Monday, November 13, 2006

Changing Hearts or Laws?

In late October, our school was blessed by a visit by Michael Cromartie, vice president of the Ethics and Public Policy Center in Washington, D.C., where he directs evangelicals in civic life, religion, and the media programs. He is also serving a term on the U.S. Commission on International Religious Freedom. Cromartie was here to speak about the work of the president’s Commission on Religious Freedom. In doing so, he also discussed a variety of interesting side topics including the relationship between culture and law.

As Cromartie pointed out, there are people who insist that it is not possible to make society more moral through human laws but rather culture must be changed in order to obtain any improvement in public morality. By contrast, there are other people who seem to ignore culture and focus on legal means to maintain or change public morality. Cromartie indicated that there should be a balance between the two. It is true that it is necessary to change people’s hearts and minds for the law to be effective. But it is also true that legal changes can have a positive effect. Cromartie pointed out that the civil rights movement in the United States helped change the laws that allowed segregation even though the hearts and minds of many people throughout the nation were not yet ready for such a change. Some people tried to persuade Martin Luther King that he should not press for civil rights but should rather pray and work for people’s hearts to change. King rejected this idea. He was willing to work for a change in people’s hearts, but he recognized that the law should not allow recognition of segregation and the evils of racial discrimination. The civil rights movement helped bring about simultaneous change in both areas. The change in the law helped change people’s hearts and minds. The change in people’s hearts and minds made the change in the law enforceable.

I think that it is important to remember this two-tier approach to public morality and human law. It is especially important in battles over issues like embryonic stem cell research, abortion and the means of education for children. Christians are not going to succeed in maintaining or improving public morality if they alienate everyone in the culture through bad manners, through loveless attitudes or through a lack of care about those in need. But we will not succeed in ending the evils of abortion, etc. or promoting better education of children through vouchers, home schooling, etc. unless we also pay attention to the legal and political systems. It is not a case of either/or, but of two things that must proceed hand-in-hand. Christians for too long have tended to neglect one or the other.

Because of the inter relations between human law and cultural attitudes, it is of the utmost importance that we continue to emphasize preaching the Gospel, making disciples and teaching the full counsel of God as expressed in Scripture and as applied to the ethical and moral challenges we face in real life today. At the same time, Christians need an increased awareness that God is calling some of them to careers in law and government service and calling all of us who are citizens to vote properly and campaign properly in the service of our republic. While not every Christian should become a congressman or a congressional staff member or an attorney or a civil servant, all Christians that vote should acquaint themselves with the issues, discuss them with their neighbors, and support candidates whose character, ideas and principles will further effective government. We need to remember though too that though not every Christian is called to government and law, many more are called than are currently. Instead of encouraging the best and the brightest of our young people to become doctors and business executives, we need to encourage a few more of them to become law professors, journalists, civil servants and statesmen.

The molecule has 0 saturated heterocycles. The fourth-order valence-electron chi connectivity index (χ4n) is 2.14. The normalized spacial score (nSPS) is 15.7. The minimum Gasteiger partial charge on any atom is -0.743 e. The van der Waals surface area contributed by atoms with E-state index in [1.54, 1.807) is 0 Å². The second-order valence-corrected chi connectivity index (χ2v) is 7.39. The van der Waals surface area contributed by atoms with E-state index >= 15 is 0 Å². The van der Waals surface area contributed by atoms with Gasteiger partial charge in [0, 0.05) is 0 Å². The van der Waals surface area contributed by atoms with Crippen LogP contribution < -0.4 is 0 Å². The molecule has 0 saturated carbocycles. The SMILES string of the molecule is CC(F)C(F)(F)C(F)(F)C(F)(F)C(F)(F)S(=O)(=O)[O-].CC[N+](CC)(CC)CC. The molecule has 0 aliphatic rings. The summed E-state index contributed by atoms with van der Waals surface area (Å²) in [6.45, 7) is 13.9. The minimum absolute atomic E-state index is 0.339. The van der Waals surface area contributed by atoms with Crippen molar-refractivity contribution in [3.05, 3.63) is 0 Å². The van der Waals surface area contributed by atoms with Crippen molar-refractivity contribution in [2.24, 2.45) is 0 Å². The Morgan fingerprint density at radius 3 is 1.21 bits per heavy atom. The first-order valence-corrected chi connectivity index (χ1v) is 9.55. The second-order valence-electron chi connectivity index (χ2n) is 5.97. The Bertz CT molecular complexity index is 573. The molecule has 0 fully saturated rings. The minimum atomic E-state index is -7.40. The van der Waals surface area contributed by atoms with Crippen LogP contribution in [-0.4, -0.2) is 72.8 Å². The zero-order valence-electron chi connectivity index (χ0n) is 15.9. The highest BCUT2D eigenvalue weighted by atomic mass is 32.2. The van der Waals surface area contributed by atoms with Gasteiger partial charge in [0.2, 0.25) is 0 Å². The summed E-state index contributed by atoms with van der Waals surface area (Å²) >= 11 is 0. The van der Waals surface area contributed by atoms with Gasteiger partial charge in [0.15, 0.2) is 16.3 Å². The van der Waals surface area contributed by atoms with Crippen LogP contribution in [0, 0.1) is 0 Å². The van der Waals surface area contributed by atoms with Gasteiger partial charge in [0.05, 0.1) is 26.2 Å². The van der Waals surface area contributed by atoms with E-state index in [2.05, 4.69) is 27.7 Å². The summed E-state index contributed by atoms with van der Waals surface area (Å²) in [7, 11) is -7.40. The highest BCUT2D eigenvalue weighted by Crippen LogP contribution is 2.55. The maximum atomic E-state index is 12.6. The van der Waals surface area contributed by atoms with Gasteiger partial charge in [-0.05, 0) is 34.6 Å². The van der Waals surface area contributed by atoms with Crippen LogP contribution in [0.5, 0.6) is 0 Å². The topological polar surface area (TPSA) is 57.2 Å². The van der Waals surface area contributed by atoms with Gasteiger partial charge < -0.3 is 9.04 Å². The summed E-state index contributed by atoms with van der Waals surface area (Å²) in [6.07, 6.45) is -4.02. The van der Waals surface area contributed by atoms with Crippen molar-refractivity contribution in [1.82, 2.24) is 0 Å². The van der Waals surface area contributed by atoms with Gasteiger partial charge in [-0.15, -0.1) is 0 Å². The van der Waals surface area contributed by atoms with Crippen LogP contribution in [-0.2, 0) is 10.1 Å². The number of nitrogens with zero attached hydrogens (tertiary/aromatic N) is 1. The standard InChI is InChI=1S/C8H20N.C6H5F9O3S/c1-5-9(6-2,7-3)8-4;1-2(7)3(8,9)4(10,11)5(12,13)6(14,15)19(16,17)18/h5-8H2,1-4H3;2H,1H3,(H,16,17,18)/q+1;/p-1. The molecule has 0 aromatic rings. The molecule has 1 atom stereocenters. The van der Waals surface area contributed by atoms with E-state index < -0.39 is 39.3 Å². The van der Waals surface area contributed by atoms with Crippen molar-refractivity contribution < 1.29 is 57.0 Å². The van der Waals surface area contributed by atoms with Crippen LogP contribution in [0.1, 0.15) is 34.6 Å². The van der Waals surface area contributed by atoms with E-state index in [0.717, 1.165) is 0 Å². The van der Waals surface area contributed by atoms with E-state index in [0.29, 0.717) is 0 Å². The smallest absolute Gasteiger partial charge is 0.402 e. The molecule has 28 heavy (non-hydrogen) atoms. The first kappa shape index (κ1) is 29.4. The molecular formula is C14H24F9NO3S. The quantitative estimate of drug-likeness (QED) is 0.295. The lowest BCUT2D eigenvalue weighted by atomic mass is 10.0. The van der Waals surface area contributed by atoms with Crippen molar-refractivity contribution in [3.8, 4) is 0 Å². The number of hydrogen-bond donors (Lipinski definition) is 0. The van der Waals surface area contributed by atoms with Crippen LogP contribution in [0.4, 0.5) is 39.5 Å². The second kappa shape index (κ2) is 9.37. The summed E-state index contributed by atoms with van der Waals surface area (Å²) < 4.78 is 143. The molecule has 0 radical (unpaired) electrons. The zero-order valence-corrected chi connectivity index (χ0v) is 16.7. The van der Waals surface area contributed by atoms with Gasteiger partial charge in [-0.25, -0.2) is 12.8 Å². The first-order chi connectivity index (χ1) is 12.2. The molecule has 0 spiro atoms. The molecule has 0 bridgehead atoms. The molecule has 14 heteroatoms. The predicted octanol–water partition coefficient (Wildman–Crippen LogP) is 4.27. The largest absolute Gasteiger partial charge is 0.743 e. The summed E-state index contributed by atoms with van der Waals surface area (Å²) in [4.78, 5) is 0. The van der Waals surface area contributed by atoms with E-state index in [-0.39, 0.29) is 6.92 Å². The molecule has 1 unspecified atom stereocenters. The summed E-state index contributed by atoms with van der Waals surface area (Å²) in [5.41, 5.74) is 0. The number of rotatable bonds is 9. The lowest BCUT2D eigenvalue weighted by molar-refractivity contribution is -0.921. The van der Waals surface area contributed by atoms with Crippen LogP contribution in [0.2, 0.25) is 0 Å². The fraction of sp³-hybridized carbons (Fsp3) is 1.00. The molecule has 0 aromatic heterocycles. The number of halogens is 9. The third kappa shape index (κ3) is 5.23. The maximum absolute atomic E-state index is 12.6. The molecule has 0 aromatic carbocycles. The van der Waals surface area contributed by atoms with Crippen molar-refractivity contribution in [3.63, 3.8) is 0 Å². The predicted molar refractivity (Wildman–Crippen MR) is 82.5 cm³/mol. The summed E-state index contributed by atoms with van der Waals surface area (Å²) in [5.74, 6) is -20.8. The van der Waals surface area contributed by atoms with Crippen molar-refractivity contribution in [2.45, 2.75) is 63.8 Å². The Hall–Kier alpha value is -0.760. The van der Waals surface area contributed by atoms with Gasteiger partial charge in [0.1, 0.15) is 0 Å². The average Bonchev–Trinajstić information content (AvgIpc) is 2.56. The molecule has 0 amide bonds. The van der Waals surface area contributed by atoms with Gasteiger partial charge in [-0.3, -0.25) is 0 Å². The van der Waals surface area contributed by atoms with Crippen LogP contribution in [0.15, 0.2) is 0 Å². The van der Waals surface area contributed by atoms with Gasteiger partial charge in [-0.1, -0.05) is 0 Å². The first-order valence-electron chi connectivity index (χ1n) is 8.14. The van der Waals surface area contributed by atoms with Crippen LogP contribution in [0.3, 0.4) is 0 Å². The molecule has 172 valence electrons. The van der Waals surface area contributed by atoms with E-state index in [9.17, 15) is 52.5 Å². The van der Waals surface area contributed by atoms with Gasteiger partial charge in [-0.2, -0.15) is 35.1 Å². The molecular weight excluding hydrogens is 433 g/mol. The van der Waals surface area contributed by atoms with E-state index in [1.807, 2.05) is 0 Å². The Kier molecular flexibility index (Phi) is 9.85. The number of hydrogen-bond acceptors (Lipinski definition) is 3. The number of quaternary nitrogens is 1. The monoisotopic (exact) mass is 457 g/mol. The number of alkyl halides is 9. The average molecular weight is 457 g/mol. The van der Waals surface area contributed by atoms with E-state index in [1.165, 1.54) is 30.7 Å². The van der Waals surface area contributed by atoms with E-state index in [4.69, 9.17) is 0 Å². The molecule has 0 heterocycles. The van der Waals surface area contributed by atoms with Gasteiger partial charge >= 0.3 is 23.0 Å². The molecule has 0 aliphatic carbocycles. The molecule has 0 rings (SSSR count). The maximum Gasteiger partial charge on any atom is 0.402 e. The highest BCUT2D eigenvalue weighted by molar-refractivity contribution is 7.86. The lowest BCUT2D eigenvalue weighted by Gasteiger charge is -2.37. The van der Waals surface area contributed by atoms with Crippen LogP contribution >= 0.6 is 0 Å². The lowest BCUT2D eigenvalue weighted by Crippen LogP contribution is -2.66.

The world of political people is currently filled with many people who either have good intentions and terrible policies, or bad character and good policies, or desire for money, sex and power furthered by professing whatever policies they think will get them more of what they want. This is not a happy situation. While all people are sinful, and while people with defective characters will always be attracted to positions of power and authority, it is necessary for the good of our neighbors that we allow the Lord to sanctify us, purify us, improve our characters and also to put us in positions of service to our neighbors in law and government as well as in other fields and professions. We must not let service in law and government re-make us in the world’s image. We need to study law and government from a Christian worldview and learn to apply that worldview in practice. We need to work against both substantive and systemic injustices throughout our society. In a fallen world we will not succeed in getting rid of all the injustice in society. But we can have a better society than the one we have now. In order to improve society, we must never forget to work in both the realms of hearts and minds and human laws.

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